You may notice here a similarity to the Art Deco style, which has been in vogue in popular culture recently. Art Deco was itself a modern reinterpretation of classical forms and geometry.
Over the years I’ve been interested in the work of Dr. David Clayton, who thinks and writes a bunch about reclaiming a visual style for the Roman Catholic Church naturalistic enough to be approachable for modern viewers, but “other” enough to have a sense of sacrality and timelessness suitable for the liturgy. (To borrow a term from Fr. Uwe Michael Lang, an art that is “liminal” — that sets us on the threshold between the created world and the Heavenly Jerusalem. )
For example, the Eastern Catholic and Orthodox rites have their iconography, which is obviously beautiful and a well-defined part of their patrimony. But to us Westerners, not steeped in that oriental tradition, it’s got a weird look.
Clayton writes that the School of St. Albans — a sort of iconographic style rooted in medieval English paintings and illuminations — and the Beuronese movement come close to striking that balance between naturalism and otherworldliness.
Other commentators, like Fr. Lang, connect the Beuron School with the “excessive symbolism” to be avoided in sacred art, as directed in Pope Pius XII’s Mediator Dei.  But I understand “symbolism” in this encyclical to mean mere abstraction. For example, it would be inappropriate to decorate a Catholic church in an abstract expressionist style, where this splotch represents the Trinity and that splotch represents a saint.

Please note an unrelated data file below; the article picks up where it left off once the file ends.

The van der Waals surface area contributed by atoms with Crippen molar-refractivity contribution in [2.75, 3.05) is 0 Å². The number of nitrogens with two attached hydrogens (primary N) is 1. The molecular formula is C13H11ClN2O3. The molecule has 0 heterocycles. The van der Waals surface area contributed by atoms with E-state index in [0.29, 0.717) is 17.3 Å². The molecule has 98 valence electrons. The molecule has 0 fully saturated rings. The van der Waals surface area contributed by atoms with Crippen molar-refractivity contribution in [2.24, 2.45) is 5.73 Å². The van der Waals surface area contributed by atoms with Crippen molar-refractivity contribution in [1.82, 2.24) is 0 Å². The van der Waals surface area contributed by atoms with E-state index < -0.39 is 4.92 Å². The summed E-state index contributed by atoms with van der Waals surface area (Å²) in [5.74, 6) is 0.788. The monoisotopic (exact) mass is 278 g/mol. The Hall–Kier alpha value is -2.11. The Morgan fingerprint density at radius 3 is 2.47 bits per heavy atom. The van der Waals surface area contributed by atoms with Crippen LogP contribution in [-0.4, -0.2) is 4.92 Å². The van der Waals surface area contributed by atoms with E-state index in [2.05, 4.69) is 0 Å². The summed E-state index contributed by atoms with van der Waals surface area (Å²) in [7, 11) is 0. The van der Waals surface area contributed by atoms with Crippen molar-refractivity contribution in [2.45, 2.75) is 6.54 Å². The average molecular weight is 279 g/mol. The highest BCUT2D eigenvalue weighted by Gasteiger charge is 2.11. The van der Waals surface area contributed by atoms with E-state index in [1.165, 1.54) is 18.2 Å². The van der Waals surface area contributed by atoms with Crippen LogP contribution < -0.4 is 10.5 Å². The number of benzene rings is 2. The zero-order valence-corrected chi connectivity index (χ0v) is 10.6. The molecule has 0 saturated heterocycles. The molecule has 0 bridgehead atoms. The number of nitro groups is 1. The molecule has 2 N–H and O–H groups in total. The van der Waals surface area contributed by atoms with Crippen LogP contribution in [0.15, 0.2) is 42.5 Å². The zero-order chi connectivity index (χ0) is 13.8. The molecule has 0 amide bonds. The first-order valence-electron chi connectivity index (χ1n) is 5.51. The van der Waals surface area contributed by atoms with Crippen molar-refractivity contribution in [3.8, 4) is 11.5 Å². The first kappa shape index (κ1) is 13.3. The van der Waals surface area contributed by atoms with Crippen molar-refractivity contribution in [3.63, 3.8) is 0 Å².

In this July’s issue of Magnificat, Fr. Alex Schrenk writes about the mural of American saints in the lobby of the USCCB.  The painting was completed by Jan de Rosen (1891-1982), the same artist who completed the mosaic of Christ in Majesty at the National Shrine. In both cases, Schrenk notes, de Rosen’s style owes much to the Beuronese movement, “characterized by a lively synthesis between the East and West, modern and ancient.”
Today, the style seems to be making something of a comeback. For example, look at the ongoing renovation of St. John Chrysostom Church in Englewood, California (recently featured in Church Madness).
Prince of Peace Catholic Church in Kearney, Nebraska, also features a reredos in this style. St. Peter Church in Lindsay, Texas (scroll halfway down) is richly decorated with Beuronese murals. You may also want to search photos of St. Joseph Cathedral (Wheeling, WV), Holy Rosary Cathedral (Toledo, OH), or the Cathedral of the Madeleine (Salt Lake City, UT) — all the work of a German-American muralist named Felix Lieftuchter who was clearly inspired by the Beuron School.
There is no single style uniquely appropriate for sacred art; almost every style is capable of communicating eternal truths. Beuron is nifty because it seemed to sprout out of nowhere and then die off almost as quickly. Despite its lack of popularity, it is a movement particularly well-suited to convey the ontological reality of the Church as Mystical Body and the sacred liturgy as foretaste of the Heavenly Jerusalem.
- Dr. Janet Rutherford, “Back to the Future,” Sacred Architecture, Vol. 17.
- Fr. Uwe Michael Lang, Signs of the Holy One (San Francisco: Ignatius Press, 2015), 37
- Ibid., 111-112
- Fr. Alex Schrenk, Magnificat, Vol. 19 No. 5 (July 2017)